An Exposition and Defense of Universalism
In a Series of Sermons

Delivered in the Universalist Church, Baltimore, MD.
In 1840 by
Rev. I. D. Williamson, D.D.


The circumstances which drew out the following discourses, are rather local, than general. The author is the only public advocate of a world's salvation, in a city of one hundred thousand souls. His sentiments are frequently attacked, and as often misrepresented, both in the pulpit and from the press. For this cause, he felt himself called upon to lay before his congregation and the public, so far as they wee willing to hear, a plain and explicit statement of his faith, and the reasons on which that faith was founded. He had no intention of giving these labors to the public through the press, but prepared them for the pulpit alone. He commenced their delivery; and it was soon discovered, that they attracted more attention than his most sanguine anticipations had led him to expect. The large house in which they wee delivered became crowded to overflowing, and a general desire was expressed that they might be issued from the press. In accordance with this desire and the advice of friends, the author has consented to present them to the public in their present form, with scarcely a revision from the original copy.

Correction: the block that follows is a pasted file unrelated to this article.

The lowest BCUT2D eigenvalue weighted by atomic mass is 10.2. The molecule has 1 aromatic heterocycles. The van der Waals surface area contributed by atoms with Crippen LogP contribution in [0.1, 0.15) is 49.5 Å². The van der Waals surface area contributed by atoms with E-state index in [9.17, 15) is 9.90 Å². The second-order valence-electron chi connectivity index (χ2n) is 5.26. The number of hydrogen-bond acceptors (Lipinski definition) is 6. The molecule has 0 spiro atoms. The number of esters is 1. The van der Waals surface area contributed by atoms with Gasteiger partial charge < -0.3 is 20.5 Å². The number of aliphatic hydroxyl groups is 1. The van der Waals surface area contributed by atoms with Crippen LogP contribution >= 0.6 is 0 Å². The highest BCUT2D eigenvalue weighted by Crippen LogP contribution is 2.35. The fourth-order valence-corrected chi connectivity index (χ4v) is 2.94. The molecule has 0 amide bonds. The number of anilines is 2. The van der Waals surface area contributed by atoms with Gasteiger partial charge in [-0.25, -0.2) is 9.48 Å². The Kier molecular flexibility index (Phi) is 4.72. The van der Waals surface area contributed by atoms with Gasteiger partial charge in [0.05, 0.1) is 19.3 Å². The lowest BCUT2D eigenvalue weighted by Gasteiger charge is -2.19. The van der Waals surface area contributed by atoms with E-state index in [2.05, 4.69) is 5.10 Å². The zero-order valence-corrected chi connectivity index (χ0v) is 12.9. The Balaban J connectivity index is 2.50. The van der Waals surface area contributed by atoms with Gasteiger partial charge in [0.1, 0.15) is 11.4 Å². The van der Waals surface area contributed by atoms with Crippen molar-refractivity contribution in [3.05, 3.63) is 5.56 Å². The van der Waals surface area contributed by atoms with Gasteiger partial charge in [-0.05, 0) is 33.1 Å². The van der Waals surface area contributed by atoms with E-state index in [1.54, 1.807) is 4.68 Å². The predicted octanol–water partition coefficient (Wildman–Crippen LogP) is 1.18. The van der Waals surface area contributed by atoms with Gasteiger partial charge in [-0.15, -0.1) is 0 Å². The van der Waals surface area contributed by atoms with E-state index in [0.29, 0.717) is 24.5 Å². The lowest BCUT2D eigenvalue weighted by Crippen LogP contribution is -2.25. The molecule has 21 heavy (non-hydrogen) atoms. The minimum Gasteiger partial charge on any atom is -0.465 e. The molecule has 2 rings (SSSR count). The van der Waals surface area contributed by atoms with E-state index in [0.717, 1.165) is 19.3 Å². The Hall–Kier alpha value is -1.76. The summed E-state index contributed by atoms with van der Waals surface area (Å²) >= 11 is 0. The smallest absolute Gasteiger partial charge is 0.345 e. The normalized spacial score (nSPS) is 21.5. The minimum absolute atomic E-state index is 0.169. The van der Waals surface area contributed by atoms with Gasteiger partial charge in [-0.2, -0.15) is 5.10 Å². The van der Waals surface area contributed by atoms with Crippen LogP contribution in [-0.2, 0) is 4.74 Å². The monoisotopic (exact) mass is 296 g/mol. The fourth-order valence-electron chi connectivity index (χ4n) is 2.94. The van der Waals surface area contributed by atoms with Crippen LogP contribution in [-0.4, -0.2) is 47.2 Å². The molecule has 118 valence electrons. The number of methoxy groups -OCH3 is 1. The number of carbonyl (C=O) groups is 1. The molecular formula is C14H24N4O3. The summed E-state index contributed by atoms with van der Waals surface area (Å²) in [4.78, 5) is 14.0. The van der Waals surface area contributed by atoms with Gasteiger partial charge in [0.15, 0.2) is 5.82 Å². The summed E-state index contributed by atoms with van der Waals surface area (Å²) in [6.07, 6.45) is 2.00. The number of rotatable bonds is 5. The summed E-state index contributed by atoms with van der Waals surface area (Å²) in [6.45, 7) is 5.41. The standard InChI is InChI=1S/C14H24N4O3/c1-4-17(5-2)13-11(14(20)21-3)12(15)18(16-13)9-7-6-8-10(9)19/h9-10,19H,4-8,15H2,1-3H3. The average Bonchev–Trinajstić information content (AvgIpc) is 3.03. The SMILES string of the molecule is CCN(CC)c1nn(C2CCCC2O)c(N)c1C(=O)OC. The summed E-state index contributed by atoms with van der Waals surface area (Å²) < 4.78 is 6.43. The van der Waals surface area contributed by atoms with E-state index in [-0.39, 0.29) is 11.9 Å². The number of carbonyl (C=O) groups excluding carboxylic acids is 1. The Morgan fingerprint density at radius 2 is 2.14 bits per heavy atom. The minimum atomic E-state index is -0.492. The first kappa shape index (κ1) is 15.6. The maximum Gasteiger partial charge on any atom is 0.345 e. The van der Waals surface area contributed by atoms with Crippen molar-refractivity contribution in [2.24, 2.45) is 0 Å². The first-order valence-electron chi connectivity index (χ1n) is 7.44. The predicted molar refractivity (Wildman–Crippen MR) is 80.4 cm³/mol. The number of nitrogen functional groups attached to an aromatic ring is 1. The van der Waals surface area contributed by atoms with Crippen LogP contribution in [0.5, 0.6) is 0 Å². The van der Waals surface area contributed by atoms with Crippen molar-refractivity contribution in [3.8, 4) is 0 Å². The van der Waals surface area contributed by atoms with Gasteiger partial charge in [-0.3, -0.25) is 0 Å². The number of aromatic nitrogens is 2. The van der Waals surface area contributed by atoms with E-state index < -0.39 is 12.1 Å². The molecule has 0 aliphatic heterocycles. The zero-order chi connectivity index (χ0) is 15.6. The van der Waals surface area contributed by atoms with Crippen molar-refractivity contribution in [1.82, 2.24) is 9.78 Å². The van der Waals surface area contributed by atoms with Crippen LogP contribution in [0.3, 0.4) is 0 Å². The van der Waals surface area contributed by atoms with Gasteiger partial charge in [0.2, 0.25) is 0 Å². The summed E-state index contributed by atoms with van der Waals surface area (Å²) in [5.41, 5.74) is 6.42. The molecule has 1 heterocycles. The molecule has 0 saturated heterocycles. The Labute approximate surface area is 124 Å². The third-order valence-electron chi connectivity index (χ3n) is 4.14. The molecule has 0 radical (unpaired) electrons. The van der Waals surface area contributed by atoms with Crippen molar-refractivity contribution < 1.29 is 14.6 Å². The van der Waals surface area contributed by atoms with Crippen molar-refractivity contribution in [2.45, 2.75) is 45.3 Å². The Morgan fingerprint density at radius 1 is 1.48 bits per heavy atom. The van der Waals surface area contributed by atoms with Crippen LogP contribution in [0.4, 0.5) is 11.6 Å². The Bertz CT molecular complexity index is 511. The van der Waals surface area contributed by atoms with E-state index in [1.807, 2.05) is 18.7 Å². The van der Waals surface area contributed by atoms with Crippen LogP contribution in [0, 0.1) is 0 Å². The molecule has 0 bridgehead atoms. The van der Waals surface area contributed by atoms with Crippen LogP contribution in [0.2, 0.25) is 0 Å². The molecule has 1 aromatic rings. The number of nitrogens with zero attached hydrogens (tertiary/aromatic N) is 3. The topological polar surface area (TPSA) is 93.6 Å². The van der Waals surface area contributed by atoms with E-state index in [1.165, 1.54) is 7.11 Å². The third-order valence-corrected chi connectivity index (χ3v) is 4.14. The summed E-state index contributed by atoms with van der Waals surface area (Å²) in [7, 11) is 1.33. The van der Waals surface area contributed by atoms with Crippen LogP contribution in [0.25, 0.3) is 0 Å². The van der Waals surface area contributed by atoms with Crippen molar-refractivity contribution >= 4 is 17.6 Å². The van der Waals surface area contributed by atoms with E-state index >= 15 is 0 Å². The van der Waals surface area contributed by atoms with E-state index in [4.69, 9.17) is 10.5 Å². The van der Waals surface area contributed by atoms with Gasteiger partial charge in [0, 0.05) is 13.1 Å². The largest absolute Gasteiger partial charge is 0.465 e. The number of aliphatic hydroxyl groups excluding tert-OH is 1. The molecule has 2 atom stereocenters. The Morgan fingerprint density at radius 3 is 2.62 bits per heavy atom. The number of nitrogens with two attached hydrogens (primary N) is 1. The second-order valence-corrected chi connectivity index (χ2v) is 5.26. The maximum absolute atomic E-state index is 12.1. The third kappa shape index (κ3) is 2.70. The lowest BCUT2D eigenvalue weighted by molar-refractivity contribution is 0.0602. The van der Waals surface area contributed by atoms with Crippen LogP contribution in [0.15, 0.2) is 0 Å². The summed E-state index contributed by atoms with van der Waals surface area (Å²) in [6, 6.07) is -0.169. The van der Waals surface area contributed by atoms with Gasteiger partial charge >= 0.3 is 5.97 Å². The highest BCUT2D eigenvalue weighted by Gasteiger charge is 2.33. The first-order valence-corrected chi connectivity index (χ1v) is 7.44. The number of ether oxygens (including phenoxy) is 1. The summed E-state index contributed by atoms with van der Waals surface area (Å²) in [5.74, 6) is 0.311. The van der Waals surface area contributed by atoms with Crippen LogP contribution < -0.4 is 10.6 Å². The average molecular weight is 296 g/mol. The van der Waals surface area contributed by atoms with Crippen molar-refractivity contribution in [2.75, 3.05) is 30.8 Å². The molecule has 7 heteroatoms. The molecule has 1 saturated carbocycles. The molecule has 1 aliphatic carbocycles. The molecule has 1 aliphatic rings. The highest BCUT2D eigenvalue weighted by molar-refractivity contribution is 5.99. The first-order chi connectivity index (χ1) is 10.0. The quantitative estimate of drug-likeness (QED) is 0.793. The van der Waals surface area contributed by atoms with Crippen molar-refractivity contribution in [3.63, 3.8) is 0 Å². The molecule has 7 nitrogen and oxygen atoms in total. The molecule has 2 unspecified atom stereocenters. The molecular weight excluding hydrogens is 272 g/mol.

He is aware that there are already many able works upon the same subject before the public, in comparison with which, any effort of his pen must be feeble. But it is hoped, that the attention which has been given these lectures, in that portion of the Master's vineyard where the author resides, will secure for them there, a more general circulation than could be obtained for any other work upon the same subject. It is hoped, also, that they may be the means of adding something to the general good, by strengthening the faith of the believers who are scattered abroad, and presenting to the minds of those "who are of the contrary part", a feeble effort to explain and establish the doctrines of those who rejoice in the great salvation.

For the style and manner of his sermons, he makes no apology. His aim has been to be understood, and to convince, rather than please the ear with well sounded periods or flights of fancy. And as for his errors, if he has advanced any, let the reader and the public give them no quarters. "If this work be of man, it will come to naught, but if it be of God, ye cannot overthrow it". "Whosoever readeth let him understand", and if the doctrines here taught shall be proved false, none will be more ready to abandon them than the public's humble servant. THE AUTHOR.

Table of Contents

  • Sermon I - Introductory
  • Sermon XI - Nature of Salvation
  • Sermon XIV - Influence of Universalism